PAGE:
Cloud Native / Networking / Service Mesh / Sponsored / Contributed

Trying out Istio’s DNS Proxy

18 Dec 2020 10:11am, by

Tetrate sponsored this post.

Nick Nellis
Nick is a software engineer at Tetrate, the enterprise service mesh company. He is a DevOps expert on Istio, public cloud architecture, and infrastructure automation.

You may have heard that DNS functionality was added in Istio 1.8, but you might not have thought about the impact it has. It solves some key issues that exist within Istio and allows you to expand your mesh architecture to include multiple clusters and virtual machines. An excellent explanation of the features can be found on the Istio website. In short, it enables seamless integration across multiple clusters and Virtual Machines. In this article, we’ll test out the new features and hopefully explain more about what is happening under the hood.

If you are new to Istio or wondering why Istio DNS proxy is such a big deal, check out What’s new in Istio 1.8 (DNS Proxy).

Enabling Istio’s DNS Proxy

This feature is currently in Alpha but can be enabled in the IstioOperator config.

DNS Queries

Now that DNS records can be cached within the Istio sidecar, the strain on kube-dns has been relieved. But the improvements don’t end there. Due to the default settings, it also reduces the number of queries being made every time a lookup is made. This results in improved resolution times. Let’s take a look at what happens when I add a ServiceEntry for istio.io.

You might assume that your pod would resolve istio.io to its publicly available IP addresses, but instead the Istio sidecar is returning an auto-assigned virtual IP 240.240.0.1 issued by Istiod.

If you’re like me, you might have checked to see if Istio modified the /etc/resolv.conf to route to somewhere else, but to my surprise, it was still pointing to kube-dns.

This is because Istio hijacks requests to kube-dns using IP tables and routes requests instead to the Istio agent running in the pod.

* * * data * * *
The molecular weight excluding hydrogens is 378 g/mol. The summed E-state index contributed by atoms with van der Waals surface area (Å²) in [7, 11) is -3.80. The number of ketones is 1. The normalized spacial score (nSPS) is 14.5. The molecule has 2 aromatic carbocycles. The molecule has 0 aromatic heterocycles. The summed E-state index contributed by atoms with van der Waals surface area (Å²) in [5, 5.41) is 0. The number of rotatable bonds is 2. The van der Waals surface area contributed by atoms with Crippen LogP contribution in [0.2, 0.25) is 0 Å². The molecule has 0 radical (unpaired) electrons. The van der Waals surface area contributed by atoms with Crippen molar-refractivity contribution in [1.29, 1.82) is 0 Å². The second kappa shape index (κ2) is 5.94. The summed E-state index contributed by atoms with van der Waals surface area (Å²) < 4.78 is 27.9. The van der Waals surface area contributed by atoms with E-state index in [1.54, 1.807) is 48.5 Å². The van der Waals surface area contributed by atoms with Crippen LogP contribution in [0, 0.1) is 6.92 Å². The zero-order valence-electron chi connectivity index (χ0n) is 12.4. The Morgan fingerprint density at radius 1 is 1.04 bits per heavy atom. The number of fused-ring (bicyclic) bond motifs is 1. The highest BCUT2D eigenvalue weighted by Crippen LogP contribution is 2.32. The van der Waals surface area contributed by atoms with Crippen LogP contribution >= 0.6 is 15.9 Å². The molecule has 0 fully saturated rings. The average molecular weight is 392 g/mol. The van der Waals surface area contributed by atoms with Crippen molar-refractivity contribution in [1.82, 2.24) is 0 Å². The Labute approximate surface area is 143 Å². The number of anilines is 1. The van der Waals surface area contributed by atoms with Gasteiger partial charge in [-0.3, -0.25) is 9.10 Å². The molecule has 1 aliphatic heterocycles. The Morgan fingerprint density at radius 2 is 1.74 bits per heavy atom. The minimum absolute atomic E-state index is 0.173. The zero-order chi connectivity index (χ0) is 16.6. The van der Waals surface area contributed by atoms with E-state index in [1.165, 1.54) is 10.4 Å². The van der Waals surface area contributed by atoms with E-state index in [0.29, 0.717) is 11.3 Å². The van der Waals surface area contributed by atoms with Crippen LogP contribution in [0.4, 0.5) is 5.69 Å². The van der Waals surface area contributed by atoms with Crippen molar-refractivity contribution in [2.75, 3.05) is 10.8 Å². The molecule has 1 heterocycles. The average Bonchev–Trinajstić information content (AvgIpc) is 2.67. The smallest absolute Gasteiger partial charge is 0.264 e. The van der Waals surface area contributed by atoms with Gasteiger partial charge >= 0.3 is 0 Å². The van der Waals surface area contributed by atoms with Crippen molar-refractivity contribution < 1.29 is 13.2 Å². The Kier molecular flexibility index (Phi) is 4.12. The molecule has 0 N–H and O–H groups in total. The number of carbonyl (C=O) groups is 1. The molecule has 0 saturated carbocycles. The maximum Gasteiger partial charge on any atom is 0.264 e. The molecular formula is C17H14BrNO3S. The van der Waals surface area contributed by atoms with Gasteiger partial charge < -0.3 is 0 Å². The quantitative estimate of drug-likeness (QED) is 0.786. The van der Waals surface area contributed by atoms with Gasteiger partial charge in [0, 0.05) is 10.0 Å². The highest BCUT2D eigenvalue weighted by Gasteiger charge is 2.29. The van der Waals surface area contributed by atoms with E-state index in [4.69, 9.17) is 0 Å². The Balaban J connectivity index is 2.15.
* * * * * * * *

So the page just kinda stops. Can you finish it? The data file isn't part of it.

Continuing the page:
Finally, we need to remember that when your application pod resolves istio.io to a VIP and makes a request, the VIP is exchanged for the actual public IP address within Envoy. If we take a look at the Envoy configuration, we can see how this is done.

First we will take a look at the Envoy listeners. We should see a listener for the istio.io ServiceEntry in the form {VIP}_{PORT}. The important piece in the listener is where it is being proxied to. For that we look in the “envoy.filters.network.tcp_proxy” for the Envoy cluster. Afterwards we will look at how the cluster discovers the real public IP address for istio.io.

istioctl proxy-config listeners my-pod -o json

Looking at the istio.io cluster, we will see an outbound entry for istio.io using STRICT_DNS — which means that Envoy will continuously and asynchronously resolve the specified DNS targets. This is how we get our public IP address for istio.io

istioctl proxy-config clusters my-pod -o json

In conclusion, because we made the istio.io ServiceEntry, your pod will query the Istio DNS for istio.io and receive a VIP. That virtual IP is then translated into the public IP address when a request is made through the envoy sidecar.

External TCP Traffic

Istio currently has a limitation on routing external tcp traffic, because it is not able to distinguish between two different tcp services. This limitation especially impacts the use of third party databases, such as AWS Relational Database Service. In the example below, we have two service entries for different databases within AWS. They are exposed on the default port 3306, unless manually specified. Pre Istio 1.8 TCP ServiceEntries would create an outbound listener on sidecars for 0.0.0.0:{port}. You might have noticed that if you have multiple TCP ServiceEntries with the same port, they will have conflicting Envoy listeners. In fact, we can test this ourselves. The below example uses two TCP ServiceEntries with the same port. Feel free to try this yourself.

If we take a look at a pod running in the mesh, we would expect to see two listeners for the separate databases. But because they only key off port, only one listener is created.